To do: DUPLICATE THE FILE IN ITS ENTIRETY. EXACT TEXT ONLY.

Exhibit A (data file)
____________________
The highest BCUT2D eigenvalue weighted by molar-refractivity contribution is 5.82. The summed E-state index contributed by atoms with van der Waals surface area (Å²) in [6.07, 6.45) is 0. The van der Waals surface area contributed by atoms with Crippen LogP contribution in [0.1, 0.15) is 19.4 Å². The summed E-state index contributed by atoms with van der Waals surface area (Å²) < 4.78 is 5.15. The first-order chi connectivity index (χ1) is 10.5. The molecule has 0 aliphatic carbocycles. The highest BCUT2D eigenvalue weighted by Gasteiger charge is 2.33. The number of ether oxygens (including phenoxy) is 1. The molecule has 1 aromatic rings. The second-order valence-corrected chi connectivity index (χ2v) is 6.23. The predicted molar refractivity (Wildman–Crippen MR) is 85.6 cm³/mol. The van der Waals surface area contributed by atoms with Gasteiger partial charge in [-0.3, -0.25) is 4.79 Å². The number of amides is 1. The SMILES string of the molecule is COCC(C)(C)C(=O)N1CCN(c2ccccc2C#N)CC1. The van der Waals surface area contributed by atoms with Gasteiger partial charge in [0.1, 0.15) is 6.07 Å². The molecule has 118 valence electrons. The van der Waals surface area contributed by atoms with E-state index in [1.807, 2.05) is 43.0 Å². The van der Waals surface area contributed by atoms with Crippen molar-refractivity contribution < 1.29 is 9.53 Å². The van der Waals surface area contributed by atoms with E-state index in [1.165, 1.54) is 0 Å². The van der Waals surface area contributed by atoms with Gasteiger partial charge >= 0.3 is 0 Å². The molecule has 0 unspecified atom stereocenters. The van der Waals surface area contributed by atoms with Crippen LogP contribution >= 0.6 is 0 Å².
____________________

The highest BCUT2D eigenvalue weighted by molar-refractivity contribution is 5.82. The summed E-state index contributed by atoms with van der Waals surface area (Å²) in [6.07, 6.45) is 0. The van der Waals surface area contributed by atoms with Crippen LogP contribution in [0.1, 0.15) is 19.4 Å². The summed E-state index contributed by atoms with van der Waals surface area (Å²) < 4.78 is 5.15. The first-order chi connectivity index (χ1) is 10.5. The molecule has 0 aliphatic carbocycles. The highest BCUT2D eigenvalue weighted by Gasteiger charge is 2.33. The number of ether oxygens (including phenoxy) is 1. The molecule has 1 aromatic rings. The second-order valence-corrected chi connectivity index (χ2v) is 6.23. The predicted molar refractivity (Wildman–Crippen MR) is 85.6 cm³/mol. The van der Waals surface area contributed by atoms with Gasteiger partial charge in [-0.3, -0.25) is 4.79 Å². The number of amides is 1. The SMILES string of the molecule is COCC(C)(C)C(=O)N1CCN(c2ccccc2C#N)CC1. The van der Waals surface area contributed by atoms with Gasteiger partial charge in [0.1, 0.15) is 6.07 Å². The molecule has 118 valence electrons. The van der Waals surface area contributed by atoms with E-state index in [1.807, 2.05) is 43.0 Å². The van der Waals surface area contributed by atoms with Crippen molar-refractivity contribution < 1.29 is 9.53 Å². The van der Waals surface area contributed by atoms with E-state index in [1.165, 1.54) is 0 Å². The van der Waals surface area contributed by atoms with Gasteiger partial charge >= 0.3 is 0 Å². The molecule has 0 unspecified atom stereocenters. The van der Waals surface area contributed by atoms with Crippen LogP contribution >= 0.6 is 0 Å².